Banking Trojans and cryptocurrency mining malware continue to be among the most-seen types of malicious code used for nontargeted attacks. But cybercrime attackers are increasingly running targeted campaigns, security researchers warn.
Threat actors that may have connections to China have been using a variety of malware in a series of information-gathering espionage campaigns across Southeast Asia since at least 2013, according to researchers at Palo Alto Networks' Unit 42 division.
A bipartisan group of lawmakers has introduced a bill to help U.S. telecommunications providers "rip and replace" any Chinese-built networking equipment. The move comes as many experts warn that using Huawei or ZTE 5G equipment poses an unacceptable national security risk.
The U.S. imposed fresh sanctions on a close ally of Russian President Vladimir Putin and six employees of a notorious propaganda agency, who have all been accused of using social media to try and influence the 2018 midterm elections. The U.S. government hopes the sanctions will deter further attempts.
The U.S. electric grid is growing increasingly vulnerable to cyberattacks from countries such as Russia, and a well carried out attack on the grid could cause widespread power outages, according to a new GAO audit. Industrial control systems are particularly vulnerable.
The latest edition of the ISMG Security Report features an analysis of Donald Trump's comments about "the server" in a discussion with the president of Ukraine. Also: insights on "privacy by design" and highlights of ISMG's Cybersecurity Summit in Toronto.
The Russia-based cyberespionage group Fancy Bear, which has led high-profile cyberattacks against governments and embassies over the last several years, has launched a phishing campaign that includes a redesigned backdoor, according to research from security firm ESET.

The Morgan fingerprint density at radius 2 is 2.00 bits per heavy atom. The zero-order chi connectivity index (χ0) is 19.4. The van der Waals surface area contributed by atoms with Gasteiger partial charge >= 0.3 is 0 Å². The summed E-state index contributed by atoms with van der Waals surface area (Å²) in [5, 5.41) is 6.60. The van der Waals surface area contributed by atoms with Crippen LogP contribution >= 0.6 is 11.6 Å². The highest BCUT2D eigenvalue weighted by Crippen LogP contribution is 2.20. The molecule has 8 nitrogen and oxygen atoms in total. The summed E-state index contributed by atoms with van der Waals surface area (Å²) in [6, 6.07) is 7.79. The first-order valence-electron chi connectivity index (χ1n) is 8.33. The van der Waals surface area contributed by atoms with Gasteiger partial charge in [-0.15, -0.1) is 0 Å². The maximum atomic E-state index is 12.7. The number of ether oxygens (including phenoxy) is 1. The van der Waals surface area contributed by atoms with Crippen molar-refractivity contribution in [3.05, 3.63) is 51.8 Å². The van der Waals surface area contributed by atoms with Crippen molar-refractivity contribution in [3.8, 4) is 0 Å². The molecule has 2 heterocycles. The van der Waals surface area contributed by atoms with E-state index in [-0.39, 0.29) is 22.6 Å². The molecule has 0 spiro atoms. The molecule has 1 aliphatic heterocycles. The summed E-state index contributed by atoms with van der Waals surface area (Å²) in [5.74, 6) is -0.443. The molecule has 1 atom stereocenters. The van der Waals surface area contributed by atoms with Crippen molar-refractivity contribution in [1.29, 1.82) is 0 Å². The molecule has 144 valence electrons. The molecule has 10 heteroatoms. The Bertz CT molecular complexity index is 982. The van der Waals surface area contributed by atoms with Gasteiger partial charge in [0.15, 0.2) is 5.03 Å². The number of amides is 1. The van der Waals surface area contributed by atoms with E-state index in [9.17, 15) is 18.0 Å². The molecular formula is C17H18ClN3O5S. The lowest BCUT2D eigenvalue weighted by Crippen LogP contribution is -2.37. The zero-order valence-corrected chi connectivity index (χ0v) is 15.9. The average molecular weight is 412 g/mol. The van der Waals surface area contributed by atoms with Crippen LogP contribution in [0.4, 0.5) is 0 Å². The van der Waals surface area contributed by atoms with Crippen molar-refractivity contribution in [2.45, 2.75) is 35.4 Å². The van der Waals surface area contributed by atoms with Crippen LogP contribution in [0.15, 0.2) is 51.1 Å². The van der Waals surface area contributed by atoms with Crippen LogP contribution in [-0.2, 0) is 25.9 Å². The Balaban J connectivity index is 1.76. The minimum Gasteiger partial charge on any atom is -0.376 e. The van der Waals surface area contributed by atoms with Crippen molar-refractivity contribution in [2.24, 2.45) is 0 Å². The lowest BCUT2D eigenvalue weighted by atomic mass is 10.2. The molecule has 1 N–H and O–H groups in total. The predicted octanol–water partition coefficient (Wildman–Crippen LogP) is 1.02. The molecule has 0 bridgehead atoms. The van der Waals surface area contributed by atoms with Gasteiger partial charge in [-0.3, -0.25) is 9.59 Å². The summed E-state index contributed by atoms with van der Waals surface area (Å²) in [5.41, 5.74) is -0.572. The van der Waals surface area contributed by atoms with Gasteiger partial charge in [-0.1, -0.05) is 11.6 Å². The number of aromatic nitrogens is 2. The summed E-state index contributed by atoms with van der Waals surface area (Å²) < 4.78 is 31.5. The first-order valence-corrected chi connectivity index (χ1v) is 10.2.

Why did U.S. President Donald Trump discuss cybersecurity firm CrowdStrike with the president of Ukraine, saying "the server, they say Ukraine has it"? Experts say Trump appears to be referring to one or more conspiracy theories, none of which have a basis in reality.
APT groups that are backed by the Russian government rarely share code with each other, fostering a competitive landscape, according to a new report. This shows that Russia is willing to push the limits of its sophisticated cyber capabilities, researchers conclude.
A newly discovered remote access Trojan called Dtrack has been targeting banks in India for well over a year, Kaspersky researchers say. The malware, which can steal data from ATMs and doubles as a cyberespionage tool, appears to be linked to North Korea's Lazarus Group.
Russian national Andrei Tyurin pleaded guilty to perpetrating massive hack attacks against leading U.S. financial services firms and others from 2012 to mid-2015. Victims included JPMorgan Chase, from which he stole details of 83 million customer accounts.
A hacker group called Tortoiseshell has been hitting targets in the Middle East since at least July 2018, apparently targeting IT service providers to gain access to many potential targets at once. The campaign is fresh proof that criminals and nation-state attackers alike continue to favor supply chain attacks.
Facebook announced this week that it has removed hundreds of fake accounts and pages. The majority of these originated in Ukraine or Iraq and used phony user identifications to spread misinformation in an attempt to influence local politics, the company says.
U.S. Senators Chuck Schumer, D-N.Y., and Tom Cotton, R-Ark., are asking the Federal Communications Commission to reconsider operating licenses granted to two Chinese telecommunications companies, citing concerns over national security and foreign espionage.
The Canadian government has arrested a senior intelligence official on charges of working as a mole. He was reportedly unmasked after investigators found someone had pitched stolen secrets to the CEO of Phantom Secure, a secure smartphone service marketed to criminals that authorities shuttered last year.